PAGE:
"As I mused, the fire burned"

Reflection on life as a person of faith.

Then and Now, the Gospel for Chronically Afflicted

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This article was published in The Messenger, May 2006; The Edmonton Journal, 24 June 2006.  I wrote this in a period when I was using high doses of narcotics and was having much difficulty with chronic pain (while working 60+ hours per week in a parish, so maybe not surprising).  I didn’t experience a miraculous healing, but God did place in my path two part-time jobs that I could handle without the drugs, that put me back on a path of effective coping.  That said, the message is still as valid today as it was then.


“… to keep me from being too puffed up, a disability was given me…” (2 Cor 12:7)

I’ve had several recent encounters with those bearing the burden of chronic, but unseen health conditions. It has sparked my own reflection as I search for a gospel and grace perspective to understand my own chronic pain. Just moving through Lent and Easter brought to mind some ideas to wrap around suffering to bring some greater perspective to pain.

Just as there are “hidden homeless” there are “hidden disabled”, those who suffer from chronic pain or chronic health conditions. Unless you meet one of these on a bad day you will likely never know what burden they carry. This is perhaps one of the reasons behind not judging: we rarely know the burdens of others.

Witnessing the miraculous healing of others creates conflict. Why not me Lord? Why must I suffer? Even worse is intrusive compassion, to be asked to do something and then told, “Oh, I forgot, you can’t do that.” This was made clear when my help for a severely disabled man led to anger when I took away one of the few things he could do, opening a container of chocolate pudding.

When sleep escapes through discomfort or exhaustion, and you sit alone, the real understanding of loneliness comes to keep you company. In a sleepy world a person too sore to sit and too exhausted to read or pray waits alone for the dawn. That time before the morning watch stretches forever.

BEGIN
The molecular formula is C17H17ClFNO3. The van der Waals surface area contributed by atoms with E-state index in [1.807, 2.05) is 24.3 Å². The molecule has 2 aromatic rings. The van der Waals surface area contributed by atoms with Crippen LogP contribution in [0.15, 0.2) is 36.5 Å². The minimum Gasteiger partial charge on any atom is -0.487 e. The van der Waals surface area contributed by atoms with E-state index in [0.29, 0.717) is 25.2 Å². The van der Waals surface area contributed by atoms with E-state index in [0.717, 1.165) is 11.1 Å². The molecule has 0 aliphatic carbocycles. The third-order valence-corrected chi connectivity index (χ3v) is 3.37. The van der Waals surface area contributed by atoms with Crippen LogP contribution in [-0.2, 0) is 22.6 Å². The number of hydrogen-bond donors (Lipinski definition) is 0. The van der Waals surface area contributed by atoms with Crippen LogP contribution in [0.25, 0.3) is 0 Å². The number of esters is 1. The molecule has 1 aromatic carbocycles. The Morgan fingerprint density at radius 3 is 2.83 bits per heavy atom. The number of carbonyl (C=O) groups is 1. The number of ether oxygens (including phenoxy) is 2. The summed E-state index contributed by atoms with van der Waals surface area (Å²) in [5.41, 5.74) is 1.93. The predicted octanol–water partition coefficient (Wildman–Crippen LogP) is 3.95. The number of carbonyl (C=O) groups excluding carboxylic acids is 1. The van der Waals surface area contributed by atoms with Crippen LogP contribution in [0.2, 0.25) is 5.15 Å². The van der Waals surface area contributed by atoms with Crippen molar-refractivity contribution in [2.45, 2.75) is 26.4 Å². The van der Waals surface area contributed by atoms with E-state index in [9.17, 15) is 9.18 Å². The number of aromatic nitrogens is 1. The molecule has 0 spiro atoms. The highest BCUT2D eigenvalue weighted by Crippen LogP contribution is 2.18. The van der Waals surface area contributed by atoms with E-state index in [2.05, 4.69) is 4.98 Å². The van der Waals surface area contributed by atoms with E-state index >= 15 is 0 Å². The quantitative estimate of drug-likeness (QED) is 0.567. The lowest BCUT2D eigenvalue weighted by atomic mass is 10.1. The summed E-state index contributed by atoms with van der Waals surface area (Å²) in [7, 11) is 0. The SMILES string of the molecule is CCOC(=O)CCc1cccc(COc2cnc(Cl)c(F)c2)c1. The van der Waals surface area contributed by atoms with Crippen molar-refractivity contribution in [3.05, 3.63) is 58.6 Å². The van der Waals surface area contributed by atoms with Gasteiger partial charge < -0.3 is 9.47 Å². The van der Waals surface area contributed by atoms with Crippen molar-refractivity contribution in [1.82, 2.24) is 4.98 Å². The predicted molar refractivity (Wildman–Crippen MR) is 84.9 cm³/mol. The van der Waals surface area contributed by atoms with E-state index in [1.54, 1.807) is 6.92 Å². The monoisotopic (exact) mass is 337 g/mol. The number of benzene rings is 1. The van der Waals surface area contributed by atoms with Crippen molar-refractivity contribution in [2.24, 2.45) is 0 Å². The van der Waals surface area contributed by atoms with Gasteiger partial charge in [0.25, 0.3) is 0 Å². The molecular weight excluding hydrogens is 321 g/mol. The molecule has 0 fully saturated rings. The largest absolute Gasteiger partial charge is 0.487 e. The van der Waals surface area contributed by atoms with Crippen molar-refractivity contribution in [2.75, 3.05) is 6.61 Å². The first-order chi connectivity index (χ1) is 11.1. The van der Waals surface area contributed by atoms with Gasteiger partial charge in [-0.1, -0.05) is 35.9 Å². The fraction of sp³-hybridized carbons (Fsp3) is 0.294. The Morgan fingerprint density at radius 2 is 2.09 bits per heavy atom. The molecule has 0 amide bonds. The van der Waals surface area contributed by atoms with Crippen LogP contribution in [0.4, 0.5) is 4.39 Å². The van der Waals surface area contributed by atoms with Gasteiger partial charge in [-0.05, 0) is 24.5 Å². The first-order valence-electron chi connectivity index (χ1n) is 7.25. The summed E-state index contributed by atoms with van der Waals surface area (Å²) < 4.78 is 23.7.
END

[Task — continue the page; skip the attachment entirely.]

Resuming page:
It is not hard for me to place that dark time before dawn in Gethsemane with Jesus (Luke 22:40-46). His companions receive the gift of sleep, but there is no sleep for Jesus as he wrestles with the coming trials. Jesus was alone in the pre-dawn and wracked with pain. In the end he is strengthened, not because the burden was removed, but because he becomes prepared to continue the journey.

For those who sit in the dark of night, alone and suffering, it is some help to know that Jesus has been there too. What comes with the dawn may not be healing but the strength to see the journey through another day or another hour. But, even this consolation is limited for saying, “Jesus suffered too” is too distant from this night alone in my world, in my time, to help.

When dealing with pain that your painkillers barely touch, that loneliness comes again. How do you explain to your young child that the tears in your eyes are not from sadness or even happiness but just because the exquisite pain brings forth unbidden water? So you are left again unable to pray, unable to read and perhaps only repeating, “God, keep a smile on my face for another hour!”

The fatigue is another thing entirely for pain, like grief, is exhausting. Sometimes my only prayer seeks not relief, but energy to remain awake to complete a board game or for the focus to play catch with a child. That exhaustion deepens through endless arguments with caregivers and insurers about treatments often denied.

The trite answers, “Jesus suffered worse” or “Jesus wept” do not help. To know that my Saviour has suffered does little to remove the intense isolation of a chronic condition today. Like that useless adage, “What would Jesus do?” those thoughts are all in the past tense and of little use to me in my present torment. My solace comes only from the immediate thought: Jesus is suffering with me now.

Lofty thoughts about pain keeping one from arrogance worked for Paul but help little when today seems impossible. My hope is in the gospel account of another chronic sufferer, Jesus. He left the garden with friends but was still very alone for His last hours on earth. Jesus rose into the glorious tomorrow through the crucifixion but still bore the marks of that torture on his body (John 20:27). Jesus came through the pain, not because he knew there was relief in sight but because he accepted what he was to be for the next hour.

The gospel shows us that great grace exists through just continuing the journey. For those with chronic health issues, God’s grace is sufficient to help place one foot in front of the other to struggle until the finish line of this race comes into sight. If continuing that race means sitting, alone, in the early morning dark only able to mouth the word ‘Alleluia’, than so be it. I know my Saviour sits with me and that is enough.


Written by sameo416

April 19, 2013 at 9:16 pm

Posted in Uncategorized

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